He stayed sitting behind his desk in a chair a lot higher than mine when I was finally called in.
“Holling Hood,” he said.  His voice was high-pitched and a little bit shrill, like he had spent a lot of time standing on balconies screaming speeches through bad P.A. systems at the multitudes down below who feared him.
“Hoodhood,” I said.
“It says ‘Holling Hood’ on this form I’m holding.”
“It says ‘Holling Hoodhood’ on my birth certificate.”
Mr. Guareschi smiled his principal smile.  “Let’s not get off on the wrong foot here, Holling.  Forms are how we organize this school, and forms are never wrong, are they?”
That’s one of those dictator-of-a-small-country techniques at work, in case you missed it.
“Holling Hood,” I said.
“Thank you,” said Mr. Guareschi.

Set against the backdrop of the Sixties, this is an entertaining and touching story about being a kid and finding your way in life.

I like the way Mrs. Baker sums up Shakespeare:

“Shakespeare did not write for your ease of reading,” she said.
No kidding, I thought.
“He wrote to express something about what it means to be a human being in words more beautiful than had ever yet been written.”
“So in
Macbeth, when he wasn’t trying to find names that sound alike, what did he want to express in words more beautiful than had ever yet been written?”
Mrs. Baker looked at me for a long moment.  Then she went and sat back down at her desk.  “That we are made for more than power,” she said softly.  “That we are made for more than our desires.   That pride combined with stubbornness can be disaster.  And that compared with love, malice is a small and petty thing.”

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Review of Harry Potter and the Deathly Hallows Audiobook, by J. K. Rowling

Tuesday, January 13th, 2009


Harry Potter and the Deathly Hallows,

by J. K. Rowling
Performed by Jim Dale

Listening Library, 2007.  21 hours, 40 minutes.  12 cassettes.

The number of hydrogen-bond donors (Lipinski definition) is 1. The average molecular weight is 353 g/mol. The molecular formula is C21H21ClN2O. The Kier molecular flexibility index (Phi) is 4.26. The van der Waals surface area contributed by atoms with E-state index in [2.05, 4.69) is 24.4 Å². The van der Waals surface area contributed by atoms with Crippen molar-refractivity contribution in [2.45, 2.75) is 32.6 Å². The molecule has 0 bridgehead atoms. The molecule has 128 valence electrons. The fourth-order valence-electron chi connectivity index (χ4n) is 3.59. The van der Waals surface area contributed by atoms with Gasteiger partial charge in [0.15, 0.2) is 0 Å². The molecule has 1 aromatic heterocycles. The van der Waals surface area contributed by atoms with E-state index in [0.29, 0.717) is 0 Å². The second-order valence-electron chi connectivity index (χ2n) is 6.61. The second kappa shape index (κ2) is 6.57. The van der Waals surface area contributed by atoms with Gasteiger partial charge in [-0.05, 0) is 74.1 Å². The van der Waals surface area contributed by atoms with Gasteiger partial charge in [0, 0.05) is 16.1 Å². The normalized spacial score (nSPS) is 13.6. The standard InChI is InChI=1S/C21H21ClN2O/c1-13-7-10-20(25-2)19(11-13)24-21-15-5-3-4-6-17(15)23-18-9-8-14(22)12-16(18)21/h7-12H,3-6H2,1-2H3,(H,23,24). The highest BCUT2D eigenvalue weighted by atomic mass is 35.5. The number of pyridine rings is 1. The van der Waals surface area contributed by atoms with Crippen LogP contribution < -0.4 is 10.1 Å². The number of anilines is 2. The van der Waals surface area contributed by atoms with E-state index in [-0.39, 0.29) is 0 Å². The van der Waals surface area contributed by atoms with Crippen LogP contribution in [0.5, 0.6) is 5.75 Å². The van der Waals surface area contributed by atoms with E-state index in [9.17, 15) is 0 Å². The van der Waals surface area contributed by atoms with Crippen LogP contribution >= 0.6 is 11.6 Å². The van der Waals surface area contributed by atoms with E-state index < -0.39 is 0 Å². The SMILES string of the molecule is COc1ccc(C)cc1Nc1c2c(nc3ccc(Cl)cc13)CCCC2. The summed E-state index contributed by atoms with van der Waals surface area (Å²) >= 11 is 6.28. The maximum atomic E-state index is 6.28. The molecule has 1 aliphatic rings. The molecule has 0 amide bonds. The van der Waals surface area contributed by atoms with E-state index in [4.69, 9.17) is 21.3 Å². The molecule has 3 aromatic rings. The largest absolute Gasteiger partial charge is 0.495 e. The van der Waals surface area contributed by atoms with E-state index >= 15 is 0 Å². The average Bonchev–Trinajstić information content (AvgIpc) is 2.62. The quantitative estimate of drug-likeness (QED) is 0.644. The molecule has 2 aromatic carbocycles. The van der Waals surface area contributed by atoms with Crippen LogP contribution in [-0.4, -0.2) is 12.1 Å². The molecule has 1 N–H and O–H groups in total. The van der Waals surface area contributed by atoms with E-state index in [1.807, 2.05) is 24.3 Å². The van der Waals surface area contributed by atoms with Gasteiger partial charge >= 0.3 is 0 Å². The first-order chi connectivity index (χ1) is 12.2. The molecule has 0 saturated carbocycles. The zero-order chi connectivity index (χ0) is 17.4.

Review written February 22, 2008.

Starred Review.

Sonderbooks Stand-out 2009:  #3, Audiobooks

I read Harry Potter and the Deathly Hallows last summer, and finally got to the top of the request list to listen to the cassettes.  After finishing the book a second time, I’m again hit by sadness that the story is over, that there isn’t any more.

I’m reviewing the audiobook separately because I simply have to gush about Jim Dale.  He is incredible!  His vocal range is amazing.  He uses different voices for the enormous cast of characters and makes the books come alive.

We’ve read all seven books aloud as a family, but I still get something new out of hearing Jim Dale read them.  Of course, his British accent adds to the enjoyment!  But more than that, his amazing expressiveness adds a whole new dimension to the books.  If you love Harry Potter, here’s a way to enjoy the series afresh.  If you haven’t read the books and have been meaning to, treat yourself to listening to them.

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Review of The Arrival, by Shaun Tan

Tuesday, January 13th, 2009


The Arrival

by Shaun Tan

Starred Review.
Arthur Levine Books, New York, 2006.

The Arrival is an amazingly effective story of the immigrant experience—told in a graphic novel without any text—or at least without any text that we can understand.

The illustrations, beautifully drawn and wonderfully detailed, show us a man leaving his family behind to go on a long journey.  The pictures seem to be telling a historical story of a man traveling to America.

But then he arrives, and we see fantastic animals such as don’t exist on earth (at least that I know about!).  The letters of the text on signs are incomprehensible.  The clothing is different and strange.  The buildings are wild, unfamiliar shapes.

The man must try to find shelter, learn how to use the machines in his dwelling, find food, (including figuring out what it looks like and how to eat it) and find work.  He meets other immigrants and hears their stories.  And above all, he wants to bring his wife and daughter there to join him.

All this is shown to us without any words we can recognize.  By using strange, alien-looking objects and animals, Shaun Tan communicates the strangeness immigrants experience far more effectively than he could ever have done with words.

This book is shelved in the Young Adult section, but can span all ages from upper elementary to adults.  The powerful, wonderfully crafted images will stick in the reader’s mind for a long time to come.